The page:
In 1690, Cadillac was in Paris. He became part of the circle of the Secretary of State for the Navy, the marquis de Seignelay, then of his successor Louis Phélypeaux, comte de Pontchartrain, who appointed him officer of marine troops. On his return to Port Royal, LaMothe learned that the English admiral William Phips had seized the city, and that his wife, daughter, and son were being held captives. They were released in exchange for some English prisoners. In 1691, Cadillac repatriated his family to Quebec, but their ship was attacked by a privateer out of Boston, who took possession of all their goods.
Cadillac was promoted to lieutenant in 1692. He was sent with the cartographer Jean-Baptiste-Louis Franquelin to draw charts of the New England coastline in preparation for a French attack on the English colonies. He set out again for France to hand over the charts, together with a report, to the Secretary of State Pontchartrain. In 1693, he got an allowance of 1500 pounds for his work and was sent back on a further mission to supplement his observations. Frontenac promoted him to captain, then lieutenant commander in 1694.
Cadillac was appointed commander of all the stations of the Pays d'En-Haut (the upper countries). He left France at the peak of his career to take up his command of Fort de Buade or Michilimackinac, which controlled all fur trading between Missouri, Mississippi, the Great Lakes, and the Ohio valley. Cadillac gave his wife power of attorney to sign contracts and notarize documents in his absence.
In 1695, Cadillac traveled to explore the area of the Great Lakes and to draw up charts. He had the idea of starting a fort in the straits between Lakes Erie and Huron to compete with the English. In Michilimackinac, he came into conflict with the Jesuit fathers, such as Étienne de Carheil, who accused him of supplying alcohol to the Indians. This was prohibited by a royal decree.
In 1696, to mitigate the difficulties of fur trading, the king ordered the closing of all trading posts, including Michilimackinac. Cadillac returned to Montreal. In 1697, he was authorized to return to France to present his project of a new fort on the strait to the Secretary of State Pontchartrain; Frontenac requested that he be promoted to lieutenant commander. However, Canadian notables strongly opposed the project which, they believed, would lead to the ruin of Quebec and Montreal. Only in 1699 did Cadillac get the support of Pontchartrain to implant the new fort; this was authorized in 1700 by the king, who entrusted its command to Cadillac.
Le Détroit (1701–1710)
On July 24, 1701, Antoine de La Mothe-Cadillac founded Fort Pontchartrain and the parish of Sainte-Anne on the straits ("le détroit " in French). He was helped by Alphonse de Tonti. Their wives joined them in October. In 1702, Cadillac went back to Quebec to request the monopoly of all fur-trading activities and the transfer to his authority of the Amerindian tribes in the area of the straits. He became a shareholder in the "Company of the Colony." After return to the straits, he helped in welcoming and settling the native tribes formerly installed at Michillimakinac.
A fire devastated Fort Pontchartrain in 1703. This disaster destroyed all the registers and records. Cadillac was recalled to Quebec in 1704 to face charges of trafficking in alcohol and furs. Although he was imprisoned as a preventive measure for a few months, his name was cleared in 1705. The king guaranteed him all his titles and granted him the fur-trading monopoly he sought. Two years later, Cadillac was charged with multiple counts of abuse of authority; Pontchartrain appointed a representative, Daigremont, to investigate. He formulated an indictment against Cadillac in 1708.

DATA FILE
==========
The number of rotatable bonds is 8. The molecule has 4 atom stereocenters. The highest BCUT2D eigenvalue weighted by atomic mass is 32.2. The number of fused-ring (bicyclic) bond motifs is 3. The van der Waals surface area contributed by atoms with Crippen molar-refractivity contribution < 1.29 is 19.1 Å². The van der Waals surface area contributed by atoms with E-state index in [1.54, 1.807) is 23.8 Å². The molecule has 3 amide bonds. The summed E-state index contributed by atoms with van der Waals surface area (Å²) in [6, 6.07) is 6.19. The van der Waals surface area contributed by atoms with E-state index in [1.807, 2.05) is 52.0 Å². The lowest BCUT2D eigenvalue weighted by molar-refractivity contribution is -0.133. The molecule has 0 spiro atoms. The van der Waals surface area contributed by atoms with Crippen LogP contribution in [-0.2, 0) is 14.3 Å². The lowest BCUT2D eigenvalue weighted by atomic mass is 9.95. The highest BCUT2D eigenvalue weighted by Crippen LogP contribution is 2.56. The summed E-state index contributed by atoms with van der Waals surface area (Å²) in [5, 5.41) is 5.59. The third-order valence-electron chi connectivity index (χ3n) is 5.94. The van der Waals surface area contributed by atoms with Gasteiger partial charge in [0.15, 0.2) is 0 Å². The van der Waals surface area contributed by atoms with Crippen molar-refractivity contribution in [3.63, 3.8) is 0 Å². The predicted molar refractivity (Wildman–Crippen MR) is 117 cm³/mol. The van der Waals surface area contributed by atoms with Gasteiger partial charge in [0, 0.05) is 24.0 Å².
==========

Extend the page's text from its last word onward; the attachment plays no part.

In 1709, the troops stationed on the straits were given the order to return to Montreal. In 1710, the king named Cadillac governor of La Louisiane, the expansive Louisiana (New France) territory, and ordered him to take up his duties immediately, traveling via the Mississippi River.
Cadillac did not obey. He drew up a general inventory of the straits, and then, in 1711, boarded a ship, with his family, bound for France. In Paris, in 1712, he convinced the Toulouse-born financier Antoine Crozat to invest in Louisiana.
In June 1713, the Cadillac family arrived at Fort Louis, Louisiana (now Mobile, Alabama), after a tiring crossing. In 1714, Crozat recommended the construction of forts along the Mississippi River, whereas Cadillac wished to strengthen defenses at the mouth of the River and to develop trade with nearby Spanish colonies.
In 1715, Cadillac and his son Joseph prospected in the Illinois Country (Upper Louisiana), where they claimed to have discovered a copper mine, although there is no copper ore in that area. They established a farm and founded the settlement of St. Philippe on the east side of the Mississippi River. Cadillac directed the first mining of lead in present-day Missouri at what is now called Mine La Motte on the west side of the river. The French brought in slaves to work at the mine; they were the first people of African descent in the future state of Missouri. The production of lead was important for ammunition in the colonies. The Southeast Missouri Lead District is still a major source of that metal.
After many arguments, Crozat withdrew any authority Cadillac had in the company. The following year, he ordered Cadillac removed from colonial office.
The Cadillac family returned to France and, in 1717, settled in La Rochelle. Cadillac went to Paris with his son Joseph. They were arrested immediately and imprisoned in the Bastille for five months. They were released in 1718, and Cadillac was decorated with the Order of Saint Louis to reward his 30 years of loyal services. He settled in the paternal home, where he dealt with his parents' estate.
He also made many trips to Paris to have his rights to the concession on the straits recognized. He prolonged his stay in Paris in 1721, giving another general power of attorney to his wife to sign documents in his absence. He was finally vindicated in 1722. He sold his estate on the straits to Jacques Baudry de Lamarche, a Canadian. The French government appointed Cadillac as governor and mayor of Castelsarrasin, close to his birthplace.
Antoine de Lamothe-Cadillac died on October 16, 1730 in Castelsarrasin (Occitanie), "around the midnight hour", at the age of 72. He was buried in a vault of the Carmelite Fathers' church.
Some of Antoine de Lamothe-Cadillac's far-reaching visions were developed after he had left New France. For instance, Jean-Baptiste Le Moyne de Bienville founded the city of New Orleans, near the mouth of the Mississippi River, in 1718, and it became a major port and city of New France.
The straits became a strategic location. Fort Pontchartrain du Détroit enjoyed an ideal location between the Great Lakes and the river basins. The fort would be succeeded by Fort Detroit and Fort Wayne and by Fort Amherstburg and Fort Malden on the opposite shore.
The car brand Cadillac was named after him, and its headquarters was in Detroit, where Cadillac himself explored.
Antoine de la Mothe Cadillac was honored with a 3-cent stamp on July 24, 1951, to commemorate the 250th anniversary of his landing at Detroit in 1701. The stamp's background design depicts Detroit's skyline as it appeared in 1951 and the foreground shows Cadillac's landing at Detroit in 1701.
On 20 April 2016, the public French high school in Windsor, Ontario was renamed in Cadillac's honour.
On the green line of the Montreal Metro, Cadillac is named in honor of him.